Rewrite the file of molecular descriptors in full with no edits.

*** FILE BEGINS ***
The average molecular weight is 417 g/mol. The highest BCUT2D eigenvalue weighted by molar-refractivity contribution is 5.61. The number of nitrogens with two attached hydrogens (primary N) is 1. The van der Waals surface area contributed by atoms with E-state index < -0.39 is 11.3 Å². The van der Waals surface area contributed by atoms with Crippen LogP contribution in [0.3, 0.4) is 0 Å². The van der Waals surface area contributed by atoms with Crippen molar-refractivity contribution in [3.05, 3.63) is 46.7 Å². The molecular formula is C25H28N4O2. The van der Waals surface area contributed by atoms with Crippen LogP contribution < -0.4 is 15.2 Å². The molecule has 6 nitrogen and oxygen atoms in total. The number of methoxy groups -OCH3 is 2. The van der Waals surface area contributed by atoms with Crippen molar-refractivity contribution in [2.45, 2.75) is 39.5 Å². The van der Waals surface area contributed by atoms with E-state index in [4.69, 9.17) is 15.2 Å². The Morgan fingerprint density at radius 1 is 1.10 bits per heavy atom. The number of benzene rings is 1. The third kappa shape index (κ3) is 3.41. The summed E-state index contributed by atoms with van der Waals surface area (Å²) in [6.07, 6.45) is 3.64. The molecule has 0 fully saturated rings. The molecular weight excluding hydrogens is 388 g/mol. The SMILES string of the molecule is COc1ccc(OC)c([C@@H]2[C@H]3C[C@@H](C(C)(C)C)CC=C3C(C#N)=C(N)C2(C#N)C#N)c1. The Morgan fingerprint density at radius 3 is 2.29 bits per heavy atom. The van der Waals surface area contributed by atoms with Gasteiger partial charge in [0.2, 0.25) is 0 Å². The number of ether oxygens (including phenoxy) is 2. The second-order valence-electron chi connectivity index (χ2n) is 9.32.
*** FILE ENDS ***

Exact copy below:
The average molecular weight is 417 g/mol. The highest BCUT2D eigenvalue weighted by molar-refractivity contribution is 5.61. The number of nitrogens with two attached hydrogens (primary N) is 1. The van der Waals surface area contributed by atoms with E-state index < -0.39 is 11.3 Å². The van der Waals surface area contributed by atoms with Crippen LogP contribution in [0.3, 0.4) is 0 Å². The van der Waals surface area contributed by atoms with Crippen molar-refractivity contribution in [3.05, 3.63) is 46.7 Å². The molecular formula is C25H28N4O2. The van der Waals surface area contributed by atoms with Crippen LogP contribution < -0.4 is 15.2 Å². The molecule has 6 nitrogen and oxygen atoms in total. The number of methoxy groups -OCH3 is 2. The van der Waals surface area contributed by atoms with Crippen molar-refractivity contribution in [2.45, 2.75) is 39.5 Å². The van der Waals surface area contributed by atoms with E-state index in [4.69, 9.17) is 15.2 Å². The Morgan fingerprint density at radius 1 is 1.10 bits per heavy atom. The number of benzene rings is 1. The third kappa shape index (κ3) is 3.41. The summed E-state index contributed by atoms with van der Waals surface area (Å²) in [6.07, 6.45) is 3.64. The molecule has 0 fully saturated rings. The molecular weight excluding hydrogens is 388 g/mol. The SMILES string of the molecule is COc1ccc(OC)c([C@@H]2[C@H]3C[C@@H](C(C)(C)C)CC=C3C(C#N)=C(N)C2(C#N)C#N)c1. The Morgan fingerprint density at radius 3 is 2.29 bits per heavy atom. The van der Waals surface area contributed by atoms with Gasteiger partial charge in [0.2, 0.25) is 0 Å². The number of ether oxygens (including phenoxy) is 2. The second-order valence-electron chi connectivity index (χ2n) is 9.32.